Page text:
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Just How Accurate Are National Park Concessionaires' On-Line Reservation Sites?


Landing a room at the Old Faithful Inn in Yellowstone can be tricky, especially if you put your faith into the concessionaire's on-line reservations site. David and Kay Scott photo.

It's that time of year when you should be planning your national park getaways for the year, particularly if you need to reserve a room or a campsite. But just how accurate are those on-line reservation sites?

I ask because the other day I went to Xanterra Parks & Resort's website for Yellowstone National Park. It was only the third week of January, and I figured finding a room at the Old Faithful Inn wouldn't be too terribly hard. I should have known better, as last year when I looked on January 29 there was nothing in the Old Faithful complex and I had to settle for a room at Grant Village (more on that later), which is a great location if you're paddling Yellowstone Lake, but the ambience simply can't compare to Old Faithful.

So I was somewhat hopeful when I logged onto Xanterra's page and went to book two rooms at the inn. Well, it took the site about 5 seconds to inform me there was not a room to be had at the inn in August. Or, for that matter, June, July and all but one day in September.

Thinking this might not be right, I called the reservations desk. The clerk quickly found me two rooms with queen beds, but the community bathroom was down the hall. I asked if there was anything else. She checked, and came up with two accessible rooms, with queen beds and full baths. Now, we didn't need accessible rooms, and told her I didn't want to take a room from someone who might really need it. She told me that if someone did need an accessible room for those dates, they would place me in "an equal room type." That left us both wondering if a number of rooms is held out of the reservations pool for just this situation.

Anyway, the point I'm driving home is that on-line sites aren't 100 percent accurate. Another point well worth remembering is that, should you not find a room in your desired location, you should check back every few weeks. Last year, when I called the reservations desk back to make dinner reservations for our stay in Yellowstone, I casually asked if, by chance, there were any rooms available in the Old Faithful Inn. Amazingly, there were, and we were able to relocate from Grant Village to Old Faithful.

What experiences have you had, travelers, with national park lodging websites?


Your experience is pretty typical for any travel type of reservations. Its not that the sites are inaccurate, its part of the booking optimization process.

I had a similar experience recently while trying to reserve a room at the Chisos Mountains Lodge within Big Bend National Park. The online calendar showed rooms available, and yet when I tried to book for the last week of April, I was told there wasn't anything available. I finally called to speak to a real person and she told me that there was one day during my proposed stay when there was no room available. It would have been nice if I could just have been shown which day was unavailable online, rather than being told there was nothing at all available for me during my entire stay. So, I've managed a workaround, spending one night in Marathon before heading into the park for the remainder of my stay. It also does help to check back periodically online; I did that for yucks and giggles and found a Casa Grande room available (which is what I originally wanted, but had settled for a different unit during my first reservation). I then called their reservations desk to verify the available room and they switched me to the new room.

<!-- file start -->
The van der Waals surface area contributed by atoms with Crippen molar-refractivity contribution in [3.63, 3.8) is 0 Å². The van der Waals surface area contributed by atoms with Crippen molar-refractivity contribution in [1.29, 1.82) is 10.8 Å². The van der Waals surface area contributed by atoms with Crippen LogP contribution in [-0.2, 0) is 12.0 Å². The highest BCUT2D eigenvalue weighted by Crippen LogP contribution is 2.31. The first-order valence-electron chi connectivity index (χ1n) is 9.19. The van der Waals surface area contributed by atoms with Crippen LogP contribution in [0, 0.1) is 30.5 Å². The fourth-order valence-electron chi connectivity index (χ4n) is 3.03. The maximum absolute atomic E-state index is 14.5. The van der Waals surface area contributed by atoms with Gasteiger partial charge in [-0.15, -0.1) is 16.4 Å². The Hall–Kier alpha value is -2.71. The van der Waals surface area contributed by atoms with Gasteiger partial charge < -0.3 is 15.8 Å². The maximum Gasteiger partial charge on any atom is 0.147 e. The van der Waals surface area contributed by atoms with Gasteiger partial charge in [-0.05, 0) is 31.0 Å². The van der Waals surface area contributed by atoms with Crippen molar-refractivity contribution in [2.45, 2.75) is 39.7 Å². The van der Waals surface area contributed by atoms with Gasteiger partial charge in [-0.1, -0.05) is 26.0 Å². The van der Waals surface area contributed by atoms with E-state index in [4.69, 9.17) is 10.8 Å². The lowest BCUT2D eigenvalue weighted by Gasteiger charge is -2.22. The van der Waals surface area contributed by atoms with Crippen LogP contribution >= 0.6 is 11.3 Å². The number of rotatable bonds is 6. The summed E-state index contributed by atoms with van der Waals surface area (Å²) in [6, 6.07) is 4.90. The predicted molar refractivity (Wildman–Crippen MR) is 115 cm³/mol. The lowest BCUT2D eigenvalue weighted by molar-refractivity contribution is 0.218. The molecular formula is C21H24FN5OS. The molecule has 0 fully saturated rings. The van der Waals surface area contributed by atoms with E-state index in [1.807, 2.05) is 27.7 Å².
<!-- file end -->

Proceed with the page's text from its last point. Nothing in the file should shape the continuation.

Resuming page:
From my experience, every concessionaire is different, but one thing is always true: People often change their minds at the last minute and rooms DO become available. These past three years, as a lecturer in Zion National Park, my room has been at the lodge. Generally, a couple of rooms have opened up early in the day, and occasionally a room or two is still available until 4 or 5 pm. The best thing to do is call the lodge itself. Believe me, the lodge wants them filled. All they need is your credit card number. They're wonderful folks, by the way, as I have found in all of the lodges. If you are also flexible with your dates (another hint: the last two weeks of August are often volatile for reservations, as families discover they forgot to get the kids ready for school), you will find something that fits your needs. I rarely take what the computer says for an answer; the online system is best used as a guide. Indeed, I cannot list the many times I have slipped into Old Faithful Inn, El Tovar, Crater Lake Lodge, Glacier Park Lodge, etc., by calling within a few days of my arrival and remaining flexible. That said, now you folks will probably be getting my room!

I'm happy to read this on National Parks Traveler and have had the very same experiences with Xanterra's website vs. phone line over the years.

I can only add that, especially for Old Faithful Inn, you should book a year or more in advance of your visit. However, I’ve sometimes reserved elsewhere and then had good luck calling a day or two before I needed a room and learning that a cancellation has created an opening. With Xanterra you can usually cancel just the day before and not lose your money.

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